Blockchain for real dummies

I’ve just spent two days in a crypto/blockchain/ICO conference and whilst for me enjoyable the buzz around the whole phenomena is such that everyone I know is either talking or asking about it. So here is a very simple guide, in practical terms. No analogies. Just basic facts that anyone can understand about blockchain and crypto. This will not be comprehensive but will offer a real world insight to the cryptocurrency world.

To quote an oft thumped book …. In the beginning was the word and the word was …

Satoshi Nakamoto

This person (or group of people) that no one knows, designed “bitcoin” the first digital currency. In order to implement this coin he also had to create the blockchain (more later). He wrote the “whitepaper” which outlined the digital coin entitled “Bitcoin: A Peer-to-Peer Electronic Cash system”.

In order to make this virtual currency work Satoshi had to develop and overcome one real problem. How to stop anyone spending their virtual coin twice. With a physical coin you literally hand it over. In a bank the coin is removed from your spreadsheet and handed to the receivers spreadsheet. Satoshi didn’t want banks involved they are easily hacked, he wanted decentralisation and a transfer of currency with little or no cost because computers could do it automatically once you pressed send. Satoshi needed a database that is not controlled by any one person yet remain secure and “hack free”.


The first cryptocurrency version 0.1 of the software was release 9 January 2009. It is software like on your home computer or tablet because bitcoin is not physical it is a digital thing on a computer. This sounds whacky but even the money you have in your bank account isn’t real these days it is merely numbers on a spreadsheet. 1 bitcoin (BTC or XBT) is comprised of millibitoins (mBTC), bit (b) and satoshi (sat). A satoshi is the smallest amount within bitcoin representing 0.00000001 bitcoins, one hundred millionth of a bitcoin. A bit equals 0.000001 bitcoins, one millionth of a bitcoin or 100 satoshis. A millibitcoin equals 0.001 bitcoins, one thousandth of a bitcoin or 100,000 satoshis. Suffice to say if you had bought bitcoins in 2009 at 12 cents a coin you could have gotten plenty, currently they are at over $11,000 which means $100 worth of bitcoin then would be worth over $9,000,000 now!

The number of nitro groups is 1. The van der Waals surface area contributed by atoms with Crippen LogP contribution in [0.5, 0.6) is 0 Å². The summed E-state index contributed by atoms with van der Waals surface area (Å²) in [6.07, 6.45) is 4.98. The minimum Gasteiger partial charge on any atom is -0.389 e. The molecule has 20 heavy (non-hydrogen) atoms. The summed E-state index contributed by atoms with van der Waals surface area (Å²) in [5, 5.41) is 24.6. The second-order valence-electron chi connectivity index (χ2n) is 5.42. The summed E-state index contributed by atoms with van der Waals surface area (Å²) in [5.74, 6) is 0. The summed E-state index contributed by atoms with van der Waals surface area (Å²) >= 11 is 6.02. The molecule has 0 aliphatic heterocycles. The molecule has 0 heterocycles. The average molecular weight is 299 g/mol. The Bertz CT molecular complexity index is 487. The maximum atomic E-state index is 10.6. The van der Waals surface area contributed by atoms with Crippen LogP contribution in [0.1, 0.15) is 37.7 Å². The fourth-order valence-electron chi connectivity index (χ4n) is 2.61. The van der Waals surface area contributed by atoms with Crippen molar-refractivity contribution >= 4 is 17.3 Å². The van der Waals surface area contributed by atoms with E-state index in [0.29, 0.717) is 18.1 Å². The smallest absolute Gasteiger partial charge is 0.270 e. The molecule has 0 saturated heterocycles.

Step forward blockchain developed as a database but unique in the way it is handled. The coding for blockchain is “open source” in other words anyone can read it and check it for errors BUT the significant thing about this database is that it is not in any one place. It is on any computer that wants it or needs it. These computers are called “nodes”. The blockchain itself is a series of blocks each one containing a copy of the database and a group of transactions. The block is “confirmed” when these transactions have been verified by the nodes. As each block is confirmed it goes ahead of the previous block which also means the previous block is confirmed a second time and so on. Each time making the verification more secure. Thus the blockchain is formed and every node on the network has a copy so no one node can change the blockchain because it wouldn’t get verified or confirmed. These unverified blocks are called “orphans”.


Any computer in theory from an ipad, tablet, laptop or PC with basically the bandwidth and around 145GB of storage can become a node. All you have to do is download “Bitcoin core” and get on the network. The number of nodes does change up and down on the blockchain perhaps because a computer is offline or has shut down but the entire network of nodes however many there are must agree a transaction to confirm it. There are different types of nodes BUT for the purposes of this we shall ignore the other types.Once all the nodes have agreed the next “block” in the blockchain is put into place. At one point there were roughly 8500 nodes latest data from Feb 2018 has it at around 6000. The issue is it does take power and many nodes will not earn money from “mining” so in essence they work for free. People around the world who want to see cryptocurrency succeed usually have nodes like this, altruism is alive and well in cyberspace. In terms of location the USA has the most bitcoin nodes currently as you can see by the dots on the image. The EU is probably next with the parts of the world clearly interested in the tech behind that. It would be fair to say depending on the coin that a country offering a coin would clearly increase it’s nodes to help the launch of the coin, Venezuela for example with the “Petro”.


This is easy to explain. Nodes compete to create the next block in the blockchain to do this they must have all the data required and solve the “magic number” first. If there is a consensus that node will place its block into the blockchain and it will be confirmed and they will receive a small amount of cryptocurrency as payment. Once blocks are in place and others are attached this cannot be altered.

Magic Number

The magic number isn’t really magic but it is the identifier of the block it is an equation that has to be solved and the first miner to solve it gets the dinero. This number also holds the date/time stamp of this particular block how this is derived is moot unless you really want to learn about blockchain and the algorithms used.

If you are interested then there are sites like or where you can trade crypto for fiat (normal currency) and back again. That should be enough to salve the curious on the basics of crypto but there is always more to learn in this ever expanding field. If you need more drop me a line at Furthermore if you are in need of in depth fintech advice drop us a line or look at our website CruzlawLLP.